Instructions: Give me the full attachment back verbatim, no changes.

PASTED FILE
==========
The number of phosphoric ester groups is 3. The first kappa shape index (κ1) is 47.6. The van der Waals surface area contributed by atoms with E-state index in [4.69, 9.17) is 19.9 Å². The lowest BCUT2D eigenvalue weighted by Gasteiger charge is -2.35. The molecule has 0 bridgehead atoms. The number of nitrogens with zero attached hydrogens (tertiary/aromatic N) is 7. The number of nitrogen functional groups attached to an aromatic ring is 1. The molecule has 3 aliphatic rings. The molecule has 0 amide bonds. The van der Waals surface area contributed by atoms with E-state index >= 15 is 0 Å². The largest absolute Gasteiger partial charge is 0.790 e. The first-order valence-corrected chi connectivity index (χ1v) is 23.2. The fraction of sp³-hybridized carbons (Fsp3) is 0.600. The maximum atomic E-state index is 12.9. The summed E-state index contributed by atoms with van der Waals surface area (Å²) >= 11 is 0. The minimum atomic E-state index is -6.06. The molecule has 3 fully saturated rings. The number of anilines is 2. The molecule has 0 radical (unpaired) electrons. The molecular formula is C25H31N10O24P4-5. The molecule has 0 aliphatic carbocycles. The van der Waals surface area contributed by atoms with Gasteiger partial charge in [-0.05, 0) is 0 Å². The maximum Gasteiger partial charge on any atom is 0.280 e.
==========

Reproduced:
The number of phosphoric ester groups is 3. The first kappa shape index (κ1) is 47.6. The van der Waals surface area contributed by atoms with E-state index in [4.69, 9.17) is 19.9 Å². The lowest BCUT2D eigenvalue weighted by Gasteiger charge is -2.35. The molecule has 0 bridgehead atoms. The number of nitrogens with zero attached hydrogens (tertiary/aromatic N) is 7. The number of nitrogen functional groups attached to an aromatic ring is 1. The molecule has 3 aliphatic rings. The molecule has 0 amide bonds. The van der Waals surface area contributed by atoms with E-state index >= 15 is 0 Å². The largest absolute Gasteiger partial charge is 0.790 e. The first-order valence-corrected chi connectivity index (χ1v) is 23.2. The fraction of sp³-hybridized carbons (Fsp3) is 0.600. The maximum atomic E-state index is 12.9. The summed E-state index contributed by atoms with van der Waals surface area (Å²) >= 11 is 0. The minimum atomic E-state index is -6.06. The molecule has 3 fully saturated rings. The number of anilines is 2. The molecule has 0 radical (unpaired) electrons. The molecular formula is C25H31N10O24P4-5. The molecule has 0 aliphatic carbocycles. The van der Waals surface area contributed by atoms with Gasteiger partial charge in [-0.05, 0) is 0 Å². The maximum Gasteiger partial charge on any atom is 0.280 e.